I never did film editing. All the editing then was called ‘online editing’. It was traditional. Because the online editing suite was so complicated – with videotape machines and the mixers – it was generally accepted that the people who got those jobs were ex-engineers. I decided after I’d had eighteen years doing the engineering bit that I’d like to go and do something on the production side.
I’d already applied a couple of years before, when the job of lighting director came up. I got down to the last four, so I nearly got that one – I’m glad I didn’t – and then I applied for and got an editor’s job. It was online editing; it means that you edit in a linear fashion. Your pictures are on any one of four machines. You can combine them through a mixer and then you record them on a fifth machine. So you’re adding to the recorded, edited tape bit-by-bit, which is great – except if the producer-director says, ‘Will you drop this shot in here, ten minutes ago?’ You can’t do it without dropping down a generation of video, which in those days was fairly serious, because you could actually see the difference.
When DigiBetas came in – the digital machines – you could do it and not see the difference, but, of course, it was time consuming. These days all you do is just press a button and it drops in. Then, you had to actually start another tape, run the tape to where you want the bit to go in, run the bit in, and then run the rest. It was linear editing.
Eventually, with PCs and Macs becoming more powerful – Macs especially – you could put your video onto a computer and store it in the computer. Storage was still expensive. The hard drives were still expensive and you couldn’t get much on them. Nowadays, we take a terabyte of information as standard on a little disk, but then you couldn’t. They used to have stacks of disks. But they realised that Macs or computers could actually do the video editing in a non-linear fashion, so that you could go back, insert stuff or cut stuff out without affecting the quality at all. But the programme you played out at the end was not broadcast quality, because they just didn’t have enough memory. Of course, as memory got better and better, they became broadcast quality.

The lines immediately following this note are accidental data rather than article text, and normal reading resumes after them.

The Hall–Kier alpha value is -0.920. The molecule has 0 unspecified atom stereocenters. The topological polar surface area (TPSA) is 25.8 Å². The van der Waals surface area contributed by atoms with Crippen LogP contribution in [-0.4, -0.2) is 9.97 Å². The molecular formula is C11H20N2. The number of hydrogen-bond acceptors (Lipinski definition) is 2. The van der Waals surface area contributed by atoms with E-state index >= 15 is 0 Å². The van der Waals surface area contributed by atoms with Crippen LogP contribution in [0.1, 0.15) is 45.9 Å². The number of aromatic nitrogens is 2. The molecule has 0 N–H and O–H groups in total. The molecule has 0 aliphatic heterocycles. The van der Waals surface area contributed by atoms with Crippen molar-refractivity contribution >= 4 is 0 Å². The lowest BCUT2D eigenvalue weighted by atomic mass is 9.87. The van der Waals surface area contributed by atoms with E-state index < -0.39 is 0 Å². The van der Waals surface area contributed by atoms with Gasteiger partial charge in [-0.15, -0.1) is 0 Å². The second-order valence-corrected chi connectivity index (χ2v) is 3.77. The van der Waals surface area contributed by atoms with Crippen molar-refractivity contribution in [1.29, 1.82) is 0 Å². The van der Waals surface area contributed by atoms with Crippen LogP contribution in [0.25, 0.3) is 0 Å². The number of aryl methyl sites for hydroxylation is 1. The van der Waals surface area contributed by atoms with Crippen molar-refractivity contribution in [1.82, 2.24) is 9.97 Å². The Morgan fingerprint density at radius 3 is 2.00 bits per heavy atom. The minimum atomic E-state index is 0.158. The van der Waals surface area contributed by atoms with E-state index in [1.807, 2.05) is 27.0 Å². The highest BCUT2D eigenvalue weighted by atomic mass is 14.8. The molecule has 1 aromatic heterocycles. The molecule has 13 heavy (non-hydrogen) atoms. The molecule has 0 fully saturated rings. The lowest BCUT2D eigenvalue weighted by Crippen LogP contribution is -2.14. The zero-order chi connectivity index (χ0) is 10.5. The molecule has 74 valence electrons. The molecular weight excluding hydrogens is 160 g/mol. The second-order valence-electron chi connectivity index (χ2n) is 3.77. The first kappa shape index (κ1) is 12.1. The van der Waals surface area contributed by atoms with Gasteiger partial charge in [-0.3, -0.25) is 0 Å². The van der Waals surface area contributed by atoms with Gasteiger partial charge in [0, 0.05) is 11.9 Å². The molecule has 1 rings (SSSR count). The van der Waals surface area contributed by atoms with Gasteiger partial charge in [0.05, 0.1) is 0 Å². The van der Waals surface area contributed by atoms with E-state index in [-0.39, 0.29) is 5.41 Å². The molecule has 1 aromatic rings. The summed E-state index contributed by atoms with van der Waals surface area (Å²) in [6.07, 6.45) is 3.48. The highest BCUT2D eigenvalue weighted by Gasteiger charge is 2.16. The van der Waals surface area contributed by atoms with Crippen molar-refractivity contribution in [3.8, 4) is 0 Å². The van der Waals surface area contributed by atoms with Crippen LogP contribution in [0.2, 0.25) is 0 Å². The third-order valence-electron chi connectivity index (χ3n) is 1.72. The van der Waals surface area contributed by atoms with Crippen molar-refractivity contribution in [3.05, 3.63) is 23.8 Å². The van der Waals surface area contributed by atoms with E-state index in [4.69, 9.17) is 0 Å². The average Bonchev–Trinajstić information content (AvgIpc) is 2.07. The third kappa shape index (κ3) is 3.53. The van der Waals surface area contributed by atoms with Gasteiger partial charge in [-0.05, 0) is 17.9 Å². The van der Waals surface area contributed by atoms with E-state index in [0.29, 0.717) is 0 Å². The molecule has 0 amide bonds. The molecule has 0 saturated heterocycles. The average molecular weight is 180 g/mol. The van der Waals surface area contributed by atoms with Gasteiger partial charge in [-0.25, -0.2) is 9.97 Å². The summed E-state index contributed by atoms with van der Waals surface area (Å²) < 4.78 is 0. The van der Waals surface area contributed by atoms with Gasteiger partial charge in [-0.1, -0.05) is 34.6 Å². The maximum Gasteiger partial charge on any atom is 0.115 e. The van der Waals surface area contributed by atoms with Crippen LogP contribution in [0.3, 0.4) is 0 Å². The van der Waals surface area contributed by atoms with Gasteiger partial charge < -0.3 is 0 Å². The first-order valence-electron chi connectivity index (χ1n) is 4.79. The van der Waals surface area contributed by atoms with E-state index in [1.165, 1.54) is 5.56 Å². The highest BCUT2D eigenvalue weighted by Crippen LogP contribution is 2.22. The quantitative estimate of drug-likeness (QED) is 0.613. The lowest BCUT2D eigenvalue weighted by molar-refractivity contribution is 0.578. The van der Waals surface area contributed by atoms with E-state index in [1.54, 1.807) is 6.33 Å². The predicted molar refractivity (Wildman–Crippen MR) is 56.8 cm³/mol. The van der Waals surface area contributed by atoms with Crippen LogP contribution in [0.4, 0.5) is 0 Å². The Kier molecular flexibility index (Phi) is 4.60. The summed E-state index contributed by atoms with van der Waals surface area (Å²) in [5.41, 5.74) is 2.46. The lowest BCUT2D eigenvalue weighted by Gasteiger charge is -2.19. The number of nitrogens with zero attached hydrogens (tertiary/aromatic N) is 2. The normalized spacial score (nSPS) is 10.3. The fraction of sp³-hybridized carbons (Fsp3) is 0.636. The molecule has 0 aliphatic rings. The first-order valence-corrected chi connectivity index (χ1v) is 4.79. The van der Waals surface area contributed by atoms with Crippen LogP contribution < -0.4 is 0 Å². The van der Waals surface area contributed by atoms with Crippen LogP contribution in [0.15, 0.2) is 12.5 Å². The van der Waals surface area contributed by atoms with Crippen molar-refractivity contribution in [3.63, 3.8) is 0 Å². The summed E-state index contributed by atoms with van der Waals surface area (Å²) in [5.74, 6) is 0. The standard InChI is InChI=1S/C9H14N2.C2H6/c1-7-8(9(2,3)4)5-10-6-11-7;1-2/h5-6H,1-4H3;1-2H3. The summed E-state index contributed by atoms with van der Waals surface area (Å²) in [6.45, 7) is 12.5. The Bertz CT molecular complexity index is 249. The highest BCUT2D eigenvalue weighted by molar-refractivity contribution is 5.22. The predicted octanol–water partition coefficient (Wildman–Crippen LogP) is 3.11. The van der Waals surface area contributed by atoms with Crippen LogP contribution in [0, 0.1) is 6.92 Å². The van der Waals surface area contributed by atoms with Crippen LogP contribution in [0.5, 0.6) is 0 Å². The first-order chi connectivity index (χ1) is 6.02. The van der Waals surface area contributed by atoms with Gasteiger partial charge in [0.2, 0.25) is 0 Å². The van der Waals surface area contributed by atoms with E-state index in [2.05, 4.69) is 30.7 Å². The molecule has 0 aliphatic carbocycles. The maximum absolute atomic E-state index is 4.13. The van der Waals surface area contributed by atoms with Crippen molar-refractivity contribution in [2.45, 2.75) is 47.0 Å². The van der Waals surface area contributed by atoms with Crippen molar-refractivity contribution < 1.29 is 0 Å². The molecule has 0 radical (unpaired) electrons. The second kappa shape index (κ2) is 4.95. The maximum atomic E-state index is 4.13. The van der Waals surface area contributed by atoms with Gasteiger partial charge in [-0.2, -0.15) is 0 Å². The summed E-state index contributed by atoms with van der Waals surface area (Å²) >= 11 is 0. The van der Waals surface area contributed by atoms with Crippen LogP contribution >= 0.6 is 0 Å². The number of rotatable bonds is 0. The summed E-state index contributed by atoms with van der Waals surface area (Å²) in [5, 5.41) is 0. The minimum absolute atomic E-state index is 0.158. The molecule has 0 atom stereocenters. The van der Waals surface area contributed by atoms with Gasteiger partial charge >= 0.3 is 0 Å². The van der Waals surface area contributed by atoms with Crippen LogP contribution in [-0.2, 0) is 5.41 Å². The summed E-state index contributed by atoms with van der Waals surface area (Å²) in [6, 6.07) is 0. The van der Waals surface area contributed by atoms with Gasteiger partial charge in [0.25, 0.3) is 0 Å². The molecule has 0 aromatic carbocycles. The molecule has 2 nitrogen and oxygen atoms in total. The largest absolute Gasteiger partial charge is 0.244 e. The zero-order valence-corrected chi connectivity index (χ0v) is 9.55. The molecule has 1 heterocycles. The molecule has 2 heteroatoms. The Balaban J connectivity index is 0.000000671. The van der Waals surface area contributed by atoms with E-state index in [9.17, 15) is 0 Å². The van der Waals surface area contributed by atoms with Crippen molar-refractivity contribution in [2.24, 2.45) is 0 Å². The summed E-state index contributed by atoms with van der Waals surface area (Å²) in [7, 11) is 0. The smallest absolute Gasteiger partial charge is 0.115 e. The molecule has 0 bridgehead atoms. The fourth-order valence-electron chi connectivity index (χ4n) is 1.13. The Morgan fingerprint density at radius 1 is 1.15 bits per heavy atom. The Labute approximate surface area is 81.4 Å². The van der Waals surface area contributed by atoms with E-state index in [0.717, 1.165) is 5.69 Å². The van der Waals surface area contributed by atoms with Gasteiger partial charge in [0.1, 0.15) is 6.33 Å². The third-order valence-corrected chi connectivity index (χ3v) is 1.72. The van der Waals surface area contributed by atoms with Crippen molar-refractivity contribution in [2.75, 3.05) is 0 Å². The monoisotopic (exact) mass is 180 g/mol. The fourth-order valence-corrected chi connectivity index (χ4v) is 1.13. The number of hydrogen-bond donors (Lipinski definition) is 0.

What they used to do was edit a programme – and generally it was the film editors who took over the offline editing – and they produced EDLs, which were edit decision lists. It was actually a list of the pictures – using time code so they were accurate to a frame – and how they were assembled on the final product. Then they’d bring those into linear editing and we could then take that disk and assemble the programme, but using the original material so that it was the highest quality possible. They also used us to put titles on, closing credits and any effects that they wanted. By that time we could fly pictures and things like that. So all that was done in online editing.
Was it a very creative process?
It could be. If you were working with local programmes and things like that, they would come in with a box of tapes and ideas of what they wanted to do, and we’d edit. And that would be proper editing. But it was still linear editing. Once you’d made your mind up, by and large you didn’t go back and change your mind, because you knew it was going to take time. But, yeah, that was great. That was the bit I used to enjoy the most: when they’d come in and say, ‘These are the ideas I’ve got. I’m going off now, you sort it out.’ That was fabulous.
All of us did offline editing and the PC editing as well. I did several Coronation Streets, I did a gardening programme with Arthur Taylor called Surprise Gardeners. I remember that; that was the first series I did on a Mac. That was my first experience of doing it, and that was great, obviously, because that’s when the creative juices start flowing.